Cameras Barred From Peterson Murder Trial

The judge in Scott Peterson's (search) murder trial on Monday banned cameras from the courtroom out of fear that jurors and witnesses would "get antsy."

Judge Alfred A. Delucchi also agreed to delay the trial by at least a week because Peterson's lawyer, Mark Geragos (search), is defending another murder suspect in Southern California. Neither side was willing to speculate when the trial would now begin.

On the camera issue, Delucchi rejected arguments by media lawyers who argued that the public has a right to see images from the trial.

"Jurors get antsy when there's cameras in the court. Witnesses get antsy," Delucchi said during the 20-minute hearing. "The print media is welcome. This is not going to be a secret trial."

Attorney Karl Olson, who represented several newspapers, told the judge that coverage of the trial would be improved with photographs -- just as front-page pictures enhanced coverage of the Super Bowl (search).

The judge berated Olson: "This isn't the Super Bowl."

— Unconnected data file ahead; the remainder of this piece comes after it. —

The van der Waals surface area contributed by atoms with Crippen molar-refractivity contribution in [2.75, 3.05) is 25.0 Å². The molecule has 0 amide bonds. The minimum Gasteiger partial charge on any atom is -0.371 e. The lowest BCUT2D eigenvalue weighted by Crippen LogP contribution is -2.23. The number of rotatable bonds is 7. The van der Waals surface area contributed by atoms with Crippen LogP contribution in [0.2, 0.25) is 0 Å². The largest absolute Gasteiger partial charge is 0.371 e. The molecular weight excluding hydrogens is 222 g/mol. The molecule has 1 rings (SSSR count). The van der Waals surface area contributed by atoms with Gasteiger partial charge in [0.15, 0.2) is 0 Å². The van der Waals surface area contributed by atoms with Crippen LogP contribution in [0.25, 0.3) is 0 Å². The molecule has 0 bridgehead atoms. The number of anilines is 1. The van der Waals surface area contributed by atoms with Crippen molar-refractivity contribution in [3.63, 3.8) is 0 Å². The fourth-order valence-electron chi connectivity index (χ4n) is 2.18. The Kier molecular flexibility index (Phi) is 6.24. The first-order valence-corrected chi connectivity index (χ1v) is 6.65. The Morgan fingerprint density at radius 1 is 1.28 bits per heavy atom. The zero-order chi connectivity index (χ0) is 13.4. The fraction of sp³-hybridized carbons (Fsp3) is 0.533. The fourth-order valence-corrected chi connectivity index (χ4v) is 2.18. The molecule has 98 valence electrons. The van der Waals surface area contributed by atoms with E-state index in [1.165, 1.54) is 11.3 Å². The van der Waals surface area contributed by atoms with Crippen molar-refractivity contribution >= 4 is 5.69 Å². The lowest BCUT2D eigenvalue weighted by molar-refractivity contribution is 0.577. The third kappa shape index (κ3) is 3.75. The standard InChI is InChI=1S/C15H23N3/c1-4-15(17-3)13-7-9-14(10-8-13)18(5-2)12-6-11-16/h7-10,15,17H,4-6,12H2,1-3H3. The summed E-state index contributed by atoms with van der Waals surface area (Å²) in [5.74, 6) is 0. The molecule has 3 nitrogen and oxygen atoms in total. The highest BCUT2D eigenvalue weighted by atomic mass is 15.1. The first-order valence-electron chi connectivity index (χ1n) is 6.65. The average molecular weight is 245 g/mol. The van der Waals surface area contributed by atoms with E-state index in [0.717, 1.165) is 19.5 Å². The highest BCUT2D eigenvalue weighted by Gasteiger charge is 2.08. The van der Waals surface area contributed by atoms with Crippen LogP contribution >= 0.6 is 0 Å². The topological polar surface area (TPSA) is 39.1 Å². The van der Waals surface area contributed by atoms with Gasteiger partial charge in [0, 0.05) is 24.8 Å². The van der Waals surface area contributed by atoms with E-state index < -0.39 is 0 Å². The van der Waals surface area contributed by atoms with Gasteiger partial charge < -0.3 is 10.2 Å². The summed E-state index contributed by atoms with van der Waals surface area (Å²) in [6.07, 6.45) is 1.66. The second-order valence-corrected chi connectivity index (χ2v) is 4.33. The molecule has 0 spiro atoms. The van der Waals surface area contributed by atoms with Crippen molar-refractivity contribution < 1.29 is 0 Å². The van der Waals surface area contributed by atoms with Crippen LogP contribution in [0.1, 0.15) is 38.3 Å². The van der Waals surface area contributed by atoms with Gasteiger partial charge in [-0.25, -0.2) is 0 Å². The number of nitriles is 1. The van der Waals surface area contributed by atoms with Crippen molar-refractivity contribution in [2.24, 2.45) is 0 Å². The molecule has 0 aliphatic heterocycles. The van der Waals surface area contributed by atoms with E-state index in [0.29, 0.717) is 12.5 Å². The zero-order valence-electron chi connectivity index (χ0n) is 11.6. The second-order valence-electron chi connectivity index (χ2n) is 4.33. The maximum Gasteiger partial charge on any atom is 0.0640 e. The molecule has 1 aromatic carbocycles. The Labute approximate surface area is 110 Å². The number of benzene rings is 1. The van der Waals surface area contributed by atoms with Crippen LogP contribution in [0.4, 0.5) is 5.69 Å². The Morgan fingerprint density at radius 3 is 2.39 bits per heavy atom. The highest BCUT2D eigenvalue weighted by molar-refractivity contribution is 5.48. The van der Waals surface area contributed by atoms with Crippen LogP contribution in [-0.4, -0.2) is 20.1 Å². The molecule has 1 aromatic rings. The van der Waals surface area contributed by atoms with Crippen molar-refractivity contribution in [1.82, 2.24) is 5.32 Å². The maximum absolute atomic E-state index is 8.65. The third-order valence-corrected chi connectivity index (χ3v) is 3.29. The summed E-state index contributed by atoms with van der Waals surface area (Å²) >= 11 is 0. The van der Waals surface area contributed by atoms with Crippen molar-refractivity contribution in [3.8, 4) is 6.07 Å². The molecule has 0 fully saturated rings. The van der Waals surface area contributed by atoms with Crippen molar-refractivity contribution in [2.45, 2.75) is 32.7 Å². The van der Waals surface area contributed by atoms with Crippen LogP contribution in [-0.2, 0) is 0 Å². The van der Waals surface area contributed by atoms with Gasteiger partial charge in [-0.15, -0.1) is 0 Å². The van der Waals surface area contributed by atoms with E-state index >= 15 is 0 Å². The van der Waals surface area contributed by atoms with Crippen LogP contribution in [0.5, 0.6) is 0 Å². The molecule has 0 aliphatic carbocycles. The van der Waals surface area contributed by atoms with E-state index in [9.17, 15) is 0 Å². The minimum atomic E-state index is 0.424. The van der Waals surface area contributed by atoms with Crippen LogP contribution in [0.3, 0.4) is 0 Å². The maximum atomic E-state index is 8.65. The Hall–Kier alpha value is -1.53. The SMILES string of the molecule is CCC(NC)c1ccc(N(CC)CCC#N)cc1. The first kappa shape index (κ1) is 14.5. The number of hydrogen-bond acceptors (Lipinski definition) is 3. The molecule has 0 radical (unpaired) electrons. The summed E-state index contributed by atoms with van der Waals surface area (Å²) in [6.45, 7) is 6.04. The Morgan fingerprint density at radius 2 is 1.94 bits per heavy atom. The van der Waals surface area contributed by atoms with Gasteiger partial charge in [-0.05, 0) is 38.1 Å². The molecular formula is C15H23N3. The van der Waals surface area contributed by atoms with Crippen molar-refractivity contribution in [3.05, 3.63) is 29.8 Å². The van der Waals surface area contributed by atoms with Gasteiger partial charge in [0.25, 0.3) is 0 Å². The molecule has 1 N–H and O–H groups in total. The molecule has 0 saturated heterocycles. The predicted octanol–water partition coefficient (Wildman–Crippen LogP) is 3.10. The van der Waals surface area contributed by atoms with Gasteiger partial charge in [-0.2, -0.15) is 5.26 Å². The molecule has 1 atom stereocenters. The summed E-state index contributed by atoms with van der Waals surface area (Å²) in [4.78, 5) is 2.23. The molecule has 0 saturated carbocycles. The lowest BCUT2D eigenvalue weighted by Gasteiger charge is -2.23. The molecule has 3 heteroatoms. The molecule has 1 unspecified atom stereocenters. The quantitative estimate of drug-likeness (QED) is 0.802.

Prosecutors agreed with Geragos, who argued that in-court cameras would only make the trial "a bigger zoo than it already is."

Peterson appeared in court for the first time since the case was moved from his hometown of Modesto to this bedroom community south of San Francisco. He told the judge he accepted as "a regrettable necessity" his attorney's request to postpone the start of the trial.

A noticeably thinner Peterson, wearing a light gray suit, smiled at his parents and other relatives as he walked into court. The parents of Laci Peterson (search) and about a dozen other family members also attended.

The day saw little of the frenzy the sensational case is expected to generate -- just 10 of the 25 seats available to local citizens were filled.

County officials have asked television stations to pay $51,000 to reserve one of 16 sidewalk spaces outside the courthouse for the duration of the trial, which is expected to last six months. Pelted by a dark rain, just two television tents were up Monday morning as lawyers assembled in the courtroom.

Geragos also dropped his initial insistence that another judge handle the trial. Outside court, he told reporters he now thinks Delucchi "is even-handed, is fair and that's all we're asking for."

Left undecided was the possible sequestration of jurors. That could be discussed at another hearing scheduled for next Monday.

Peterson, 31, could face the death penalty if he is convicted of two counts of murder for the deaths of Laci Peterson and the couple's unborn son. In April, the remains of mother and child washed ashore along San Francisco Bay, two miles from the spot where Scott Peterson said he was fishing on Christmas Eve 2002, when his wife vanished.